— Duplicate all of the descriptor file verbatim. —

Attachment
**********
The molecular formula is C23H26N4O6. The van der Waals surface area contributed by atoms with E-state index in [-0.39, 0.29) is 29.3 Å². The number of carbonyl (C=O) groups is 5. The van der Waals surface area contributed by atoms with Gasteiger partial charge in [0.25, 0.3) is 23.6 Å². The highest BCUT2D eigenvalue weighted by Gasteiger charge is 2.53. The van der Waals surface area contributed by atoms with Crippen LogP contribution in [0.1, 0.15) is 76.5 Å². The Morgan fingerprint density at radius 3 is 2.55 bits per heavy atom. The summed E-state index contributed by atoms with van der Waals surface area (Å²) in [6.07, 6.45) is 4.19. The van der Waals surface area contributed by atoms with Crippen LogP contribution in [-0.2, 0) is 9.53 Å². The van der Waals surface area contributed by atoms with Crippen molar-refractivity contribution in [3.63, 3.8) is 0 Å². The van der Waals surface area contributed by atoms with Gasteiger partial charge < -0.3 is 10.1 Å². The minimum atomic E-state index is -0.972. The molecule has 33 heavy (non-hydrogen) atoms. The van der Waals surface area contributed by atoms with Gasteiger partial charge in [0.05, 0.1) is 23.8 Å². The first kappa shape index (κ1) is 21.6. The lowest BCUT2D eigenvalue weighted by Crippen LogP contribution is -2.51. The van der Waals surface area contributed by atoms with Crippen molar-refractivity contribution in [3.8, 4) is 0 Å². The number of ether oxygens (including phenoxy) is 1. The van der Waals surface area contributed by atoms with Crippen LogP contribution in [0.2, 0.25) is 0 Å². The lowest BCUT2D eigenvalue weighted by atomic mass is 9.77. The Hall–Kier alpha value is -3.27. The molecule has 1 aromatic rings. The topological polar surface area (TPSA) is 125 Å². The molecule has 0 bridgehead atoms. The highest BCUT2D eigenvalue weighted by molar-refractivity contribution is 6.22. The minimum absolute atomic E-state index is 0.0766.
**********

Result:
The molecular formula is C23H26N4O6. The van der Waals surface area contributed by atoms with E-state index in [-0.39, 0.29) is 29.3 Å². The number of carbonyl (C=O) groups is 5. The van der Waals surface area contributed by atoms with Gasteiger partial charge in [0.25, 0.3) is 23.6 Å². The highest BCUT2D eigenvalue weighted by Gasteiger charge is 2.53. The van der Waals surface area contributed by atoms with Crippen LogP contribution in [0.1, 0.15) is 76.5 Å². The Morgan fingerprint density at radius 3 is 2.55 bits per heavy atom. The summed E-state index contributed by atoms with van der Waals surface area (Å²) in [6.07, 6.45) is 4.19. The van der Waals surface area contributed by atoms with Crippen LogP contribution in [-0.2, 0) is 9.53 Å². The van der Waals surface area contributed by atoms with Crippen molar-refractivity contribution in [3.63, 3.8) is 0 Å². The van der Waals surface area contributed by atoms with Gasteiger partial charge < -0.3 is 10.1 Å². The minimum atomic E-state index is -0.972. The molecule has 33 heavy (non-hydrogen) atoms. The van der Waals surface area contributed by atoms with Gasteiger partial charge in [0.05, 0.1) is 23.8 Å². The first kappa shape index (κ1) is 21.6. The lowest BCUT2D eigenvalue weighted by Crippen LogP contribution is -2.51. The van der Waals surface area contributed by atoms with Crippen molar-refractivity contribution in [3.8, 4) is 0 Å². The number of ether oxygens (including phenoxy) is 1. The van der Waals surface area contributed by atoms with Crippen LogP contribution in [0.2, 0.25) is 0 Å². The lowest BCUT2D eigenvalue weighted by atomic mass is 9.77. The Hall–Kier alpha value is -3.27. The molecule has 1 aromatic rings. The topological polar surface area (TPSA) is 125 Å². The molecule has 0 bridgehead atoms. The highest BCUT2D eigenvalue weighted by molar-refractivity contribution is 6.22. The minimum absolute atomic E-state index is 0.0766.